As for whether the Pirates should deal Hanrahan or not, my opinion hasn’t changed from July.  I don’t believe it’s hard to find good closers.  I think teams pay out of convenience and comfort, so that they don’t have to go with an unknown player to start the season.  Just because teams pay $11 M a year for a guy like Madson doesn’t mean a team like the Pirates should make their top closer untouchable.  The Pirates currently have needs at catcher, first base, and shortstop.  They have a third baseman who had a horrible season in 2011, and no one really knows what they’re going to get from the young outfielders, Neil Walker, or some of the surprise rotation members of 2011 like Charlie Morton or Jeff Karstens.

With the makeup of the current team, it’s not important to have a dominant closer.  The Pirates would be better off dealing Hanrahan – ideally to fill other positions of need – and giving a shot to some of their internal options, like Evan Meek, Chris Leroux, Jason Grilli, Chris Resop, Jose Veras, or even Bryan Morris.

  • Tim and Bonds…I couldn’t agree with you more.I was actually hoping they would trade Hanny in July when he was really worth something,before he reverted to the ” Wash.Nat’s Hanrahan “,which he was working on the last month or so of the season.The Rangers were the team I would have tried to deal with,as they were desperate,as they indeed showed when the traded Erlin and another good prospect for Adams.A closer doesn’t do much good when he is sitting in the BP night after night watching his team getting pounded.JohnW,are youreally paying attention that you have to use that boring statement all the time ?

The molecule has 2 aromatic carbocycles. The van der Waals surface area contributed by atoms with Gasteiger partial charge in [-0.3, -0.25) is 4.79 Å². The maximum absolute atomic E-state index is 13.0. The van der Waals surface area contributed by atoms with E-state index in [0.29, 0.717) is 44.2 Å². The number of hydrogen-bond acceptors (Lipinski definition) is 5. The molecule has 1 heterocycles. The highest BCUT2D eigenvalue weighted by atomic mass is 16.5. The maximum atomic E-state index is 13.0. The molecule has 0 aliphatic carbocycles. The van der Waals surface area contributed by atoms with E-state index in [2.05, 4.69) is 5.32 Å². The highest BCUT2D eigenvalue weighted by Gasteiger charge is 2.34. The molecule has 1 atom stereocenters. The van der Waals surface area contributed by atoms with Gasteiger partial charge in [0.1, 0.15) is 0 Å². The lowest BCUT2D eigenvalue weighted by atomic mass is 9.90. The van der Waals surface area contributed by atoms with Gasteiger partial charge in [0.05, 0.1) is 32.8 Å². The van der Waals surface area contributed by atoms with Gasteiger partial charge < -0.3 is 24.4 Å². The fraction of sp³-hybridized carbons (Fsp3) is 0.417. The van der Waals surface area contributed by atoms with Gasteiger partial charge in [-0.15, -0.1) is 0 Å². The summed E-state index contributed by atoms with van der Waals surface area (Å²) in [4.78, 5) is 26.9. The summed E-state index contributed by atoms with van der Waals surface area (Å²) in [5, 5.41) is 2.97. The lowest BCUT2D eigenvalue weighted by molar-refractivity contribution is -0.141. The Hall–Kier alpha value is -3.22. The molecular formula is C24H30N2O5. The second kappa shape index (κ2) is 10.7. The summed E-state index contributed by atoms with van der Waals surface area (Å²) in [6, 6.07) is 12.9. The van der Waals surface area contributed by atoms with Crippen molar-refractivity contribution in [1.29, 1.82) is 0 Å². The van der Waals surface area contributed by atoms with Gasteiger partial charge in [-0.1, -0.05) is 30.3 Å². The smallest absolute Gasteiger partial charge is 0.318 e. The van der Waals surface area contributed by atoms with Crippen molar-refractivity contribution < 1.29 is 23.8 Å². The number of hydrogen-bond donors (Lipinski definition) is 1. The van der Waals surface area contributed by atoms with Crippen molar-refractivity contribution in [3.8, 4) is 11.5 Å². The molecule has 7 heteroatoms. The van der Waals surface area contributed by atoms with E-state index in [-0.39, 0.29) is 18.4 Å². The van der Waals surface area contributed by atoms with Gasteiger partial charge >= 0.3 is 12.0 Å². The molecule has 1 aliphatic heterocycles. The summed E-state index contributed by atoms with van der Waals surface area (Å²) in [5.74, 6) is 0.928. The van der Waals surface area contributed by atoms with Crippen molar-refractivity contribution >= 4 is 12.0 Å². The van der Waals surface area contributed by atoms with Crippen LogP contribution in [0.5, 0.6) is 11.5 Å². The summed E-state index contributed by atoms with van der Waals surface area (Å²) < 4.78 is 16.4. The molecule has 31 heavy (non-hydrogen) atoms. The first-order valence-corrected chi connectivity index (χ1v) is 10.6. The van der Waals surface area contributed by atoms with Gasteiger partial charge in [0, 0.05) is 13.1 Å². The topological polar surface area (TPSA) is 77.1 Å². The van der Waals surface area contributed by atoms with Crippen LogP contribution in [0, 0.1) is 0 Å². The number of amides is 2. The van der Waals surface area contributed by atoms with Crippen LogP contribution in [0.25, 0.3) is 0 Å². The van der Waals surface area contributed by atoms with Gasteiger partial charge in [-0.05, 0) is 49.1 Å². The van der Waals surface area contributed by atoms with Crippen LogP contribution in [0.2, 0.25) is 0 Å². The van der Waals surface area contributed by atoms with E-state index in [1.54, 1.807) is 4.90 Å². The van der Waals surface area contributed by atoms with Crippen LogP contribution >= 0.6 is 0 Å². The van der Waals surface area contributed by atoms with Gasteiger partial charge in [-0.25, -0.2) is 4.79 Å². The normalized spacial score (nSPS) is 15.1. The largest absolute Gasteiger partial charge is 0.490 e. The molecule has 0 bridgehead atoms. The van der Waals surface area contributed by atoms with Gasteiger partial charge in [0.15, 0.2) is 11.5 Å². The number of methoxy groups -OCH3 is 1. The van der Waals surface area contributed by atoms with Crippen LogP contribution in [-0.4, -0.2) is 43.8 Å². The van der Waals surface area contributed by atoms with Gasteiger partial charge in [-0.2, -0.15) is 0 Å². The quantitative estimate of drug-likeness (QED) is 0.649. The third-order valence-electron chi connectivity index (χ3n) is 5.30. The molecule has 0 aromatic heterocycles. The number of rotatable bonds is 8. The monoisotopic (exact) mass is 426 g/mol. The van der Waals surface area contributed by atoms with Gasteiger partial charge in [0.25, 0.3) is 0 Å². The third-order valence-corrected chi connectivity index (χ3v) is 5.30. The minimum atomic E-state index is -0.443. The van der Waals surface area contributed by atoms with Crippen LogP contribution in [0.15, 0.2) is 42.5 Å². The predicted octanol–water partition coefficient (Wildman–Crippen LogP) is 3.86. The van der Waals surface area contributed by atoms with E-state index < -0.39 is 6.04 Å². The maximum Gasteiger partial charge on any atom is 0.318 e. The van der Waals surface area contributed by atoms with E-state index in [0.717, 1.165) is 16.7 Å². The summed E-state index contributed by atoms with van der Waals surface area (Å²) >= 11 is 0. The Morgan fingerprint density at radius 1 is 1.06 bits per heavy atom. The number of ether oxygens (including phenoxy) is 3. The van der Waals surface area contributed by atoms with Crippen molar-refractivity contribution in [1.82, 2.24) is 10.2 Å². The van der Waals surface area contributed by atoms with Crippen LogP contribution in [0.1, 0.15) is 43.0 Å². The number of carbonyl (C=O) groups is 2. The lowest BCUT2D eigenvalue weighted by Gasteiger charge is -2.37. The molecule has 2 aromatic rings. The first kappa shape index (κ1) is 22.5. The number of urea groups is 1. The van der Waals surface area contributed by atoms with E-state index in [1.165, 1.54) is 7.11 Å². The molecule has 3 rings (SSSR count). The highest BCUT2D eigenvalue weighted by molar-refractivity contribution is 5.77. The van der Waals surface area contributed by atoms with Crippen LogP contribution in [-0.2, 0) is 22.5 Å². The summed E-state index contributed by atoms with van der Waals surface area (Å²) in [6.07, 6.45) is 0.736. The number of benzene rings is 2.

• Just what we need, another SALARY DUMP

  • A bad month of Hanarahan makes him Wash Nats Hanarahan so not only did he stink he now has low trade value. He’s no Mariano Riviera, started showing some chinks late in the season. Better off dealing now and getting a JJ Putz type( who was pretty bad recently and had a good season) to close games if Meek or someone else isnt ready.

  • i agree in all accounts with tim. we have very few trading blocks that will bring a good return, other than our young  players in minors. as tim stated, the only way we can afford to get players we need long term is to trade or draft. even though some dwell on our losing, i feel there is a big difference in our future than there was five years ago. granted a lot is based on potential but that was not even close to the potential in the past losing. especially have high end prospects , rated that way by others. key is the evaluation of those we bring in on trades or medium priced free agents.